Laguna Blanca - Eduardo Avaroa Andean Fauna National Reserve - Sur Lipez Province - Potosi Department - Bolivia
 
After finishing up customs formalities and an uncomfortable breakfast we jumped into our 4WD's and were off cruising the altiplano, a sparse, stark and desolate region but filled never the less with richness in terms of colour and contrast. The mountains of the Andes act as the border between Chile and Boliva, their slopes coloured uniquely with rich veins of purple, dark blue, orange/red and green soil. The sky at these altitudes also seems deeper and fuller, providing a magnificent backdrop to the rugged scenery. What a few of us  started to notice at this time was the mild onset of hypoxia (oxygen deficiency). That continued need for an additional half breath or the light headedness that we were encountering was simply due to the fact that we had made the climb to 4000mtrs+ rather rapidly that (again, something we should have been alerted to). Something we also should have been advised of was that our sleeping quarters for that evening was going to be at an altitude of 4900mtrs. Not that we could do anything about it now, we were already up and away, it just shows however that those finer details are never really at the forefront of these Bolivian minds.


Bolivian colours -  Eduardo Avaroa Andean Fauna National Reserve - Sur Lipez Province - Potosi Department - Bolivia
 

  
I found that most of the first day I was struggling to keep warm. With frequent stops and jumping in and out of the vehicle for photo ops, there seemed to be a constant struggle between enjoyment and need for well being. The highlight of the first day was a stop at Laguna de Colorada, a shallow salt lake whose red colour is derived from red soil sediments and the pigmentation of some algae. The lake is also home to a colony of James's flamingos (yes, their really name) whose pink colour is apparently derived from a carotene rich diet, although in all honesty that didn't mean much to me other than the ability to take cool pink flamingo shots. 
 


Laguna de Colorada - Eduardo Avaroa Andean Fauna National Reserve - Sur Lipez Province - Potosi Department - Bolivia
 
 James's flamingos (yes, their real name) - Laguna de Colorada - Eduardo Avaroa Andean Fauna National Reserve - Sur Lipez Province - Potosi Department - Bolivia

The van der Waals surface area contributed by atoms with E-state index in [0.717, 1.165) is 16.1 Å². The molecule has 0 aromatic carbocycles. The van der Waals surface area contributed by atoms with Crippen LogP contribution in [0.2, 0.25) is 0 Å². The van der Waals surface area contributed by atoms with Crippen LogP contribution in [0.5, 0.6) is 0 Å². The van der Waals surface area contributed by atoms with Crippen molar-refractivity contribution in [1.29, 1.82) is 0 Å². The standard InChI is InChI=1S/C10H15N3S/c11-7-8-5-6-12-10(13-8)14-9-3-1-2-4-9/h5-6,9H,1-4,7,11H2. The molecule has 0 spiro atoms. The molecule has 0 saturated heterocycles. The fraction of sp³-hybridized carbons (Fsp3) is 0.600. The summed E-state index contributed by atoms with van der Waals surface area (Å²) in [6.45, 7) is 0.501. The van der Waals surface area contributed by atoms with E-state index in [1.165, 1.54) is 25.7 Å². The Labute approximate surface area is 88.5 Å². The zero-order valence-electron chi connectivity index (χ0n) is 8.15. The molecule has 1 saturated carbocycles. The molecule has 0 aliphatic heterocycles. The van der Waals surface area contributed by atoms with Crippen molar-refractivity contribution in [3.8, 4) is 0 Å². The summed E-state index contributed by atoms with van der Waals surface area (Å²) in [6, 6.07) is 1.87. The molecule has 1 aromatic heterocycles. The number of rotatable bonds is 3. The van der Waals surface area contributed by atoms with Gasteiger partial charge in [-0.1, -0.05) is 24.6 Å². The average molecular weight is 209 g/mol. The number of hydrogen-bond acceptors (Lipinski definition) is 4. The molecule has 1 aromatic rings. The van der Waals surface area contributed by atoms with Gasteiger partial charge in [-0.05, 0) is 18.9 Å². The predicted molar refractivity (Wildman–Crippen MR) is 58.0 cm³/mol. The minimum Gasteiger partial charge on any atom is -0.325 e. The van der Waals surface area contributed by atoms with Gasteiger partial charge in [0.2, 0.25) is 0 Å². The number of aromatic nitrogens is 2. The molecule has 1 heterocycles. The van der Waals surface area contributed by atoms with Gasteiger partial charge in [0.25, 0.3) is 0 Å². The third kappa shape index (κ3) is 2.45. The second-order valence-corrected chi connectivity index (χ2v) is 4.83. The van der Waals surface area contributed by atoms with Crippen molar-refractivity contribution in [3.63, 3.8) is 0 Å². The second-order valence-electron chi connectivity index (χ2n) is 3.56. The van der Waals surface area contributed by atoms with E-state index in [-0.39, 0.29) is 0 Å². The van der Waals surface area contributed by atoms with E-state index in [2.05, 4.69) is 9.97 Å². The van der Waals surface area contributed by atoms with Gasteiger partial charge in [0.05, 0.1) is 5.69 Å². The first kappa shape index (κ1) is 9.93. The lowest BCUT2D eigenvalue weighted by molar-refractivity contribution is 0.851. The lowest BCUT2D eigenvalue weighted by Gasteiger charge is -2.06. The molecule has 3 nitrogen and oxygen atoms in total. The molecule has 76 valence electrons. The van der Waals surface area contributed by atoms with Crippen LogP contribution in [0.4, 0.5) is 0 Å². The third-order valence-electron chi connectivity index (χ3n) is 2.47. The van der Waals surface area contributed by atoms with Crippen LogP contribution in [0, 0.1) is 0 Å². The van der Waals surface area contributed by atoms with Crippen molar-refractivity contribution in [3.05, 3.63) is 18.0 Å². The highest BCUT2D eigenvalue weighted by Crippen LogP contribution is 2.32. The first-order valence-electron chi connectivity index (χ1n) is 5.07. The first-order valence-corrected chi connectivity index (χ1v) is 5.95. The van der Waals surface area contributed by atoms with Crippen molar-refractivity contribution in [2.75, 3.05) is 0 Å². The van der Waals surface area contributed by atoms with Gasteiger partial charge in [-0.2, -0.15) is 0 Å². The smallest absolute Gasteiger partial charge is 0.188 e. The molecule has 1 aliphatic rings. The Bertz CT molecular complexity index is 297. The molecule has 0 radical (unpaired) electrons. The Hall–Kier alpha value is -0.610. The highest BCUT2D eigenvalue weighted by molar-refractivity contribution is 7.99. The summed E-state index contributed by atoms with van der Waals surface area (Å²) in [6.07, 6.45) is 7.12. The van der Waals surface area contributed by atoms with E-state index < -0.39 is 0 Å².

James's flamingos -Laguna de Colorada - Eduardo Avaroa Andean Fauna National Reserve - Sur Lipez Province - Potosi Department - Bolivia
 
James's flamingos -Laguna de Colorada
 
The one thing that we were advised of by the tourist agency was that accommodation on our first evening would "basic", as in, there would be running water, there would be no showers, electricity would be restricted to just a few hours and the blankets they provided would probably not be enough to keep us warm. To this they stuck true to their words. Generators powered two lights for a duration of about three hours, enough to make it through dinner and allow for a handful of dumb refugio selfies. Once the mountains were blanketed by darkness however it literally was lights out. We were all in bed at about 7:45pm wondering out aloud and in our minds as to how the hell we'd force ourselves to sleep for the next 12 hours. Not only was that concept mind numbingly boring but the shortness of breath and dull headaches brought on by our oxygen deficit meant that all of us were finding out what it was like to have a prolonged asthma attack/or panic attack, take your pick. Either way, when the first rays of sun busted through our windows in the morning we were thankful for both the alleviation of boredom and the much needed warmth - sleeping under a mound of 10 blankets does not make for a good time.
 
Day 2 of our 4WD drive adventure was relatively uneventful. It was more of that rugged altiplano terrain, shallow salt lakes, the odd interesting rock formation and a late afternoon arrival at the salt hotel/motel, the later of which was interesting in part. The salt was real, the walls were real salt and so too the floors. I wonder if it ever suffered from severe bloating? I mean from my perspective I couldn't be sure. Needless to say, even though I'm a doctor (and not the real type, just a Juris Doctor, which really isn't even a fake/fake doctor, like say, having a Phd in Philosophy isn't really a 'traditional, fix your spleen Dr', but more of that fake Phd fake/fake, like I have the title of Dr without going the actual Phd miles...anyway...that really is a whole other story), so where am I...Oh yeah, my credentials don't allow me to make any sort of accurate diagnoses from the symptoms. Anyway, the REAL DEAL, as in the real highlight, of not just the three days but one of the REAL highlights of the entire trip was scheduled for the next, so why the hell should I wax lyrical any more than I need to regarding what was a pretty ordinary salt hotel, all things considered.
 
Eduardo Avaroa Andean Fauna National Reserve - Sur Lipez Province - Potosi Department - Bolivia
 
Eduardo Avaroa Andean Fauna National Reserve - Sur Lipez Province - Potosi Department - Bolivia
 
Day 3 of the 4WD excursion commenced at the head spinning time of 4:30am. An awful time to commence any day of course but for me this was to be special for more than just one reason. The idea of seeing the Salar had been with me for many years and five years earlier this was to have been my very next port of call after La Paz, that part of the journey was of course was halted by the stolen wallet incident, the moment in time when my 1st South American escapade unravelled completely. This day therefore  felt like I had almost come full circle. Not a bad place to have it happen either, let me say.